- Muni bonds have been hit as investors look to raise capital
- ETFs deverge from NAV – Fixed income ETF’s have seen record differences between price and net asset value as investors sell out
- High yield spreads have blown out from 3.56% to 10.5% as investors worry about corporate balance sheets.
- Mortgage REITs – a disaster. A special type of REIT that invests in pools of securities backed by mortgages have been slaughtered. Concerns over the ability of people to pay their mortgage in the case of wide-spread unemployment has led to a sell off in the RMBS market. Mortgage REITs are typically levered owners of RMBS. They have faced margin calls on their leverage and many have been unable to meet those calls.
- Short-term Treasuries go negative – 1 and 3 month Treasuries have negative yields at the moment
- Consumer exposed CMBS? Bloomberg reporting that retail and restaurant chains are telling landlords they are going to cease paying rent. Spreads on retail CMBS index, CMBX Series 6, have blown out, the first money making opportunity for this “next big short” trade that has been nothing but pain to this point.
- $3.4 trillion in BBB corporates outstanding – This lowest investment grade rated paper likely in for a world of hurt in the event of mass-downgrades due to a recession
- $1.2 trillion in leveraged loans + CLOs – Levered loans to support LBOs and the subsequent CLO issuance to hold the paper stand at risk in the event of a protracted downturn.
- Private credit – Post the Global Financial Crisis, most risky lending moving off bank balance sheets into private credit funds. From 2013-2017, Preqin notes that 322 dedicated funds were raised – 71 from firms that had never raised one before.
The near-term panic has abated a bit – for now. With Congress close to finally approving a $2 trillion stimulus bill with aid to consumers, small business and hard hit industries, the market has rallied this week. Though the question is still out if we’ve seen the bottom yet?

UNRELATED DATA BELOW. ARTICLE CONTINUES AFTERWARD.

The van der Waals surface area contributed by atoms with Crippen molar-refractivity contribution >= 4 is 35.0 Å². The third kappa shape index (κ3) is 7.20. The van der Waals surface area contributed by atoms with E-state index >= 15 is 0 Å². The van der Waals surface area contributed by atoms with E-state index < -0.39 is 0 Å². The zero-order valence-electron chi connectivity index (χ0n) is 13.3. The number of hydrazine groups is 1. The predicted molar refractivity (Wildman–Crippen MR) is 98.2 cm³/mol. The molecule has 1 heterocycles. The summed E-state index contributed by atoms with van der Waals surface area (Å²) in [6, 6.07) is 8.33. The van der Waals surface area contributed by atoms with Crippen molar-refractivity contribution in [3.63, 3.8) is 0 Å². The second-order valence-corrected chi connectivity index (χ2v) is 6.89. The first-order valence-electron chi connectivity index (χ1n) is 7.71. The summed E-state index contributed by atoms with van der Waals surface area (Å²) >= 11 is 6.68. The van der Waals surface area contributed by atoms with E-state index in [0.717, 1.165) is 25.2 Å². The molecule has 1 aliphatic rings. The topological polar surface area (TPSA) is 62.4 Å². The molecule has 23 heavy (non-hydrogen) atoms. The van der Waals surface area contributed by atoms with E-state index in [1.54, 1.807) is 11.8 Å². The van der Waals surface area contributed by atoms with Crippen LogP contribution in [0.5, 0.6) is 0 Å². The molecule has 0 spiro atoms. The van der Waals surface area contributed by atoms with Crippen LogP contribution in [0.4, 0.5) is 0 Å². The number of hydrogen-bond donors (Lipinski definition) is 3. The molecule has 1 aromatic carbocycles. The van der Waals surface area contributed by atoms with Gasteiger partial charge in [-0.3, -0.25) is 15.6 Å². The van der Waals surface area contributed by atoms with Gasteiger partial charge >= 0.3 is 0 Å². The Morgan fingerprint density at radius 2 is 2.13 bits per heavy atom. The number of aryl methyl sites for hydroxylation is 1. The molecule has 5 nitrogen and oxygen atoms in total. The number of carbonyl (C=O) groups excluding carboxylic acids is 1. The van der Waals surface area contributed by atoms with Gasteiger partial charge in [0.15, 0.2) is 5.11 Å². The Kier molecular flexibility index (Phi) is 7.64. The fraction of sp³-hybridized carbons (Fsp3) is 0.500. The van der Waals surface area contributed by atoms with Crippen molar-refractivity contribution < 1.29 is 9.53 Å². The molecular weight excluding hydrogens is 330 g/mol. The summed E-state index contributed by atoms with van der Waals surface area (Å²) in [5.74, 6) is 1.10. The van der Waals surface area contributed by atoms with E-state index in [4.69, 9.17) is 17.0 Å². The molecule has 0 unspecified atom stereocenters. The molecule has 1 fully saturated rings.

There seem to be three paths people are taking to navigate this market:
- Bottom-fishing – There are a sizable group of investors who are sifting through the hardest hit companies trying to find the ones left for dead who will in fact manage to survive.
- Run to yield – With the Fed cutting interest rates to zero and short-term T-bills effectively negative, a number of investors are running to find yield in high quality paper, preferreds or large stable companies with secure dividends.
- Run to quality – While their sell-off has not been as severe, certainly some of the highest quality, most profitable companies are 20% cheaper than they were a month ago.
Interestingly, private equity funds, while no doubt facing issues within their portfolio companies, are loaded with cash in recently raised funds. This could prove to be a prescient time for deal making, though LP investors with those funds need to think long and hard about how to fund their capital commitments in a soft-equity market and a partially frozen fixed income market. Which of these paths you prefer is driven by risk appetite and need for cash, but admittedly the speed and severity of the downturn has driven some market participants to just throw in the towel.
David is the Founder and CEO of Family Capital Strategy, a strategy consultancy for family offices and family businesses based in Nashville, TN. We help families stay invested together through the design of the family office and the thoughtful development of the family’s investment program. We provide objective, conflict free advice in a strategic, customized and multi-generational manner.
Disclaimer: This does not constitute investment advice or an offer to buy or sell any securities. It is provided for informational purposes only and represents the author’s own opinions